Published by Tyron Potts on
Following recent research, The Pensions Regulator (TPR) has launched a refreshed campaign – part of its 21st Century Trusteeship strategy – to protect workplace pension savers by driving up the standards of governance across pension schemes.
A series of targeted emails to trustees will promote a new page on TPR’s website explaining how standards should be met and the consequences if they are not. Initially, the campaign focusses on the importance of good governance, with additional content to be added over time.
The Work and Pensions Committee has launched an inquiry into Collective Defined Contribution (CDC) arrangements (aka “Defined Ambition” schemes). The Committee is inviting evidence (by 8 January) from any interested parties on benefits to savers and the wider economy and on converting Defined Benefit (DB) schemes to CDC. Danny Wilding, Partner, wrote the blog post on exploring the Dutch Pensions system which was published shortly before the inquiry was announced, which you can read here.
The International Accounting Standards Board (IASB) is reconsidering its interpretation statement IFRIC14 – which relates to limiting the recognition of DB scheme assets (surpluses) in company accounts under international accounting standard IAS19.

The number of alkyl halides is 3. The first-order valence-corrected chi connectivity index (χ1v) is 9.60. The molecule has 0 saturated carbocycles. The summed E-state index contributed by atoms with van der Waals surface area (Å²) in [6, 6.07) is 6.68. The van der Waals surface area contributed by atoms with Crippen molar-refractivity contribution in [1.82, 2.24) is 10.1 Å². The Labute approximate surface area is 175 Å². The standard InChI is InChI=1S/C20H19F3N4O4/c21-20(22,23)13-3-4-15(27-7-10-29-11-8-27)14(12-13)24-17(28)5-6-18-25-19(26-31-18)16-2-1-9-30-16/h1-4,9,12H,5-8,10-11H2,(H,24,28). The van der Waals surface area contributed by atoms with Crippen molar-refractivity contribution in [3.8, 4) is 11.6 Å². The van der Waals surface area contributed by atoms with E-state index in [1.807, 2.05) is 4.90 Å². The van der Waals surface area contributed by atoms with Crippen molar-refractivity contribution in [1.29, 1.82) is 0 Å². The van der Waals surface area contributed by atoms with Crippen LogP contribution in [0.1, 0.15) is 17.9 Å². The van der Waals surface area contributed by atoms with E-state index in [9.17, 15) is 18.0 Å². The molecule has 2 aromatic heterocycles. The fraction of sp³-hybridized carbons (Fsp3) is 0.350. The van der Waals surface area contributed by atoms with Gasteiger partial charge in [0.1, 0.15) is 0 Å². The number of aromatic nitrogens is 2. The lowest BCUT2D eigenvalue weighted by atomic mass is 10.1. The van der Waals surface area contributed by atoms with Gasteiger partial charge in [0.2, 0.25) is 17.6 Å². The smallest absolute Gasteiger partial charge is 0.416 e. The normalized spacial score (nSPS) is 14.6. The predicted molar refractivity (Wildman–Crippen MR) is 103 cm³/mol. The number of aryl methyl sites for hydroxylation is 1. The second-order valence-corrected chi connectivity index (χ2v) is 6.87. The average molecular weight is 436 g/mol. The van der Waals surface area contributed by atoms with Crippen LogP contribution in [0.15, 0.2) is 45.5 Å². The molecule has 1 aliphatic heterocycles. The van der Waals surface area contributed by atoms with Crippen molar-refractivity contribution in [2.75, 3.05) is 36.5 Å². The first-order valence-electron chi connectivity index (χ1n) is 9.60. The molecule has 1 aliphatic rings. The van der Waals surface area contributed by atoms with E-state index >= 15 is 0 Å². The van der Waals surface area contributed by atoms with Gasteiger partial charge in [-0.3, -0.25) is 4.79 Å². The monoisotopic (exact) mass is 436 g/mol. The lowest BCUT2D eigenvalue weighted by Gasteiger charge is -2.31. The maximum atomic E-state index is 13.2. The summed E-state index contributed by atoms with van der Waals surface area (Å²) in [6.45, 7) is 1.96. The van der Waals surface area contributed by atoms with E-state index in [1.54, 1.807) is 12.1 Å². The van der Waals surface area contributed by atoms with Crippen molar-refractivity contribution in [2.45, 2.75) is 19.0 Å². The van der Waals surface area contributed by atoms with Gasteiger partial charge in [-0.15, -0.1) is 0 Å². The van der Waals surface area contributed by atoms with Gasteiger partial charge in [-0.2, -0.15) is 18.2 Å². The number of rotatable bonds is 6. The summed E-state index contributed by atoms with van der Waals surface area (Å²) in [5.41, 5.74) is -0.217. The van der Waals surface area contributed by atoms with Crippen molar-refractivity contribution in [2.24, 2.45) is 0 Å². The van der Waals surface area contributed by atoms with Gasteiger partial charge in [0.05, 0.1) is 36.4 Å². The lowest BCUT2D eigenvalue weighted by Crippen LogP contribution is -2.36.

Previously, the IASB had said companies’ ability to recognise surpluses would be limited where other parties (such as the pension scheme trustees) had certain unfettered rights, such as to trigger wind-up or 'buy-out' individuals’ benefits.
The IASB is concerned that this interpretation will lead to scheme rules being amended to negate this effect. They are instead going to explore a more “principles-based” approach, though no timetable has been given for its introduction.
TPR has issued a reminder and revised guidance for DC scheme managers relating to the phased increase in minimum auto-enrolment contribution rates from April 2018. The guidance considers how the minimum rates vary according to the earnings definition used for contributions purposes.
The Pensions Regulator has published the findings of its ‘Perceptions Tracker’ survey for 2017. 66% of respondents rated TPR’s performance as ‘very good’ or ‘good’ (compared with 71% of respondents in 2016).
The PPF estimates that it will collect £550 million in levies for 2018/19 – 10% less than 2017/18
The Pension Protection Fund (PPF) estimates that it will collect £550 million in levies for 2018/19 – 10% less than 2017/18 (£615 million). In its consultation on the draft levy rules for 2018/19, the PPF also confirms the use of agency scores for assessing insolvency risk for some sponsors.
The PPF expects two-thirds of schemes to see a lower levy under these new proposals. Final levy rules for 2018/19 will be published in December. In the meantime, Chris Ramsey, Associate, wrote a blog that sets out the changes in more detail.
For further reading, the blog by Andrew Vaughan, Partner looks at the settlement agreed with the Pensions Regulator for Hoover Limited.
In particular, SPA will now rise from 67 to 68 between 2037 and 2039 (previously between 2044 and 2046), affecting those born after 5 April 1970. Legislation to formalise this change will be delayed however until a further review (incorporating more up to date longevity projections) is conducted.